FARGO- one of three natural gas pipelines that have been out of service since and expplosion in Manitoba early Saturday was being returned to service and is expected to reach full capacity by Monday afternoon, Xcel Energy officials said today.
"While this is good news, we still need customers to conserve natural gas," said Kent Larson, Xcel Energy's senior vice president for operations. "The system won't be back to normal until the natural gas is delivered to our service territory, and demand remains high due to extremely cold temperatures.
"A big thanks to customers who have turned thermostats down to 60 and avoided using natural gas appliances since last night. We know your houses are uncomfortably cold, be we want you and your neighbors to know that your efforts have helped us maintain service to more than 100,000 customers. We ask you not to let up now.
"We are monitoring the situation carefully, working closely with our pipeline service providers and will let you know when the coast is clear and it's safe to dial your thermostats up."
The explosion early Saturday ruptured one pipeline and potentially damaged two others, which were taken out of service to be examined.
The three lines provide the main supply of natural gas to Xcel Energy customers in eastern North Dakota, northwestern and parts of central Minnesota and western Wisconsin. Xcel Energy on Saturday asked residential and business customers in those areas to conserve natural gas by turning their thermostats down to 60 and avoiding using natural gas appliances and renewed that request today.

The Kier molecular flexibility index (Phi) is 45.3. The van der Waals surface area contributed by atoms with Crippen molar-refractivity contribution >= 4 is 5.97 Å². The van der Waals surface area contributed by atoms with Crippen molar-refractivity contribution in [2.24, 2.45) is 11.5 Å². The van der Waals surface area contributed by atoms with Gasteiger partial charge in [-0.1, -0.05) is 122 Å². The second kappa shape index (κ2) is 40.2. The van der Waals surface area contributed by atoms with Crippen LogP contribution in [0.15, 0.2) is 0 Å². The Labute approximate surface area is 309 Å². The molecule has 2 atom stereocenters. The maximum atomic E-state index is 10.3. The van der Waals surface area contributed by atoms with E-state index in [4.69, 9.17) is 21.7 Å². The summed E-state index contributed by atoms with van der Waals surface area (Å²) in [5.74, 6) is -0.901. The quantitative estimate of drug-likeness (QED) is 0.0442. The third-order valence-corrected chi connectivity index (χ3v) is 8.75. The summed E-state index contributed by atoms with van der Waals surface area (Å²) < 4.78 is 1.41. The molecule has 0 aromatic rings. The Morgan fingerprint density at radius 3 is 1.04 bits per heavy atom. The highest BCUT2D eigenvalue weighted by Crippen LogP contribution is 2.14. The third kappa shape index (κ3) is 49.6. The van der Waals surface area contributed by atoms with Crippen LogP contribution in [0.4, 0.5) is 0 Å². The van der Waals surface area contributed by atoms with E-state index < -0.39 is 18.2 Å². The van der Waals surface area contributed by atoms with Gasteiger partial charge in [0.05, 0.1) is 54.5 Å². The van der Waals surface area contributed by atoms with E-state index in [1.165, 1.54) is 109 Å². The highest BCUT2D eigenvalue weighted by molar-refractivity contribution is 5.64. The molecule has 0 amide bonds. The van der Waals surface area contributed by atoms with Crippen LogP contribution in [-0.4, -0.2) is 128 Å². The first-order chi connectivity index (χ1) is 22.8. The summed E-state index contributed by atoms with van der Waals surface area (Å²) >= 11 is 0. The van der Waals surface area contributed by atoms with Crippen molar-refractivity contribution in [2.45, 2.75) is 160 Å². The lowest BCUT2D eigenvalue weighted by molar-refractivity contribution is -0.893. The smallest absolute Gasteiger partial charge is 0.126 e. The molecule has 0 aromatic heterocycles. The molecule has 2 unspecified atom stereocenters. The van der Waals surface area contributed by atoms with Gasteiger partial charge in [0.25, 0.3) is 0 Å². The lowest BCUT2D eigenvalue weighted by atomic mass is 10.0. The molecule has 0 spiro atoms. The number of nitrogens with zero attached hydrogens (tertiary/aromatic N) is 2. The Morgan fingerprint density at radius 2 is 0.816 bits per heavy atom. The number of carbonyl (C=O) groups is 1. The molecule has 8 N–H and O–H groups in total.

Xcel Energy continues to receive natural gas supply to serve customers in and around Fargo and Grand Forks in North Dakota; East Grand Forks, Moorhead, and Brainerd in Minnesota; and communities in west-central Wisconsin, including Eau Claire, Chippewa Falls and Menomonie area, from alternate routes from Michigan and from the Twin Cities area.
The extreme cold weather is putting capacity pressure on those systems, too, so Xcel Energy continues to ask all customers - even those outside the communities whose supplies are most at risk - to conserve natural gas, Larson said.
Xcel Energy has contacted local, state and federal to ensure they are perpared should conditions change.
Updates will be posted on Xcel Energy's website and on Facebook and Twitter.